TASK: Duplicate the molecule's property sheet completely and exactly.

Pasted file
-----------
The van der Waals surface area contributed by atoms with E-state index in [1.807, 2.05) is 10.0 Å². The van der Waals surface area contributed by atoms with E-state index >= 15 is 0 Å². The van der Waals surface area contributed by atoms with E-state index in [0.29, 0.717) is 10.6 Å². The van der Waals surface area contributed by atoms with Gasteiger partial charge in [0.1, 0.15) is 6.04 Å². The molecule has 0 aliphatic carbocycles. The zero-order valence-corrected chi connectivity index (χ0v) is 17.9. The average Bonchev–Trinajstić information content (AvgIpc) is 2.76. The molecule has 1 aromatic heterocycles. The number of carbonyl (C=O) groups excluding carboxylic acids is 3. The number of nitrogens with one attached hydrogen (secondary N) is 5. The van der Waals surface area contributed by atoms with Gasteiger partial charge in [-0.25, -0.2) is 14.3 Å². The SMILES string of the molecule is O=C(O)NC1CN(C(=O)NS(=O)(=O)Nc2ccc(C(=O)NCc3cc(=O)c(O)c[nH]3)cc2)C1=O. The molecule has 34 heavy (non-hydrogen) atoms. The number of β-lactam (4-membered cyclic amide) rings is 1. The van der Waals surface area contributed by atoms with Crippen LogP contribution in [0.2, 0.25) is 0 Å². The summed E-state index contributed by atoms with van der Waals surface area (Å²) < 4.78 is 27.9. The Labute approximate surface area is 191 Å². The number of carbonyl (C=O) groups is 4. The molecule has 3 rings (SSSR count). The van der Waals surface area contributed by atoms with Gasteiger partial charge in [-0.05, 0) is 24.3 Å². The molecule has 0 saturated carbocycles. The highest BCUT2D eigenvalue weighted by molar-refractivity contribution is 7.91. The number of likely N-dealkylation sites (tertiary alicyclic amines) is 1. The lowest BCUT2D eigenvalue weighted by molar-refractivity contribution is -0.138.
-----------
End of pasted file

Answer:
The van der Waals surface area contributed by atoms with E-state index in [1.807, 2.05) is 10.0 Å². The van der Waals surface area contributed by atoms with E-state index >= 15 is 0 Å². The van der Waals surface area contributed by atoms with E-state index in [0.29, 0.717) is 10.6 Å². The van der Waals surface area contributed by atoms with Gasteiger partial charge in [0.1, 0.15) is 6.04 Å². The molecule has 0 aliphatic carbocycles. The zero-order valence-corrected chi connectivity index (χ0v) is 17.9. The average Bonchev–Trinajstić information content (AvgIpc) is 2.76. The molecule has 1 aromatic heterocycles. The number of carbonyl (C=O) groups excluding carboxylic acids is 3. The number of nitrogens with one attached hydrogen (secondary N) is 5. The van der Waals surface area contributed by atoms with Gasteiger partial charge in [-0.25, -0.2) is 14.3 Å². The SMILES string of the molecule is O=C(O)NC1CN(C(=O)NS(=O)(=O)Nc2ccc(C(=O)NCc3cc(=O)c(O)c[nH]3)cc2)C1=O. The molecule has 34 heavy (non-hydrogen) atoms. The number of β-lactam (4-membered cyclic amide) rings is 1. The van der Waals surface area contributed by atoms with Crippen LogP contribution in [0.2, 0.25) is 0 Å². The summed E-state index contributed by atoms with van der Waals surface area (Å²) < 4.78 is 27.9. The Labute approximate surface area is 191 Å². The number of carbonyl (C=O) groups is 4. The molecule has 3 rings (SSSR count). The van der Waals surface area contributed by atoms with Gasteiger partial charge in [-0.05, 0) is 24.3 Å². The molecule has 0 saturated carbocycles. The highest BCUT2D eigenvalue weighted by molar-refractivity contribution is 7.91. The number of likely N-dealkylation sites (tertiary alicyclic amines) is 1. The lowest BCUT2D eigenvalue weighted by molar-refractivity contribution is -0.138.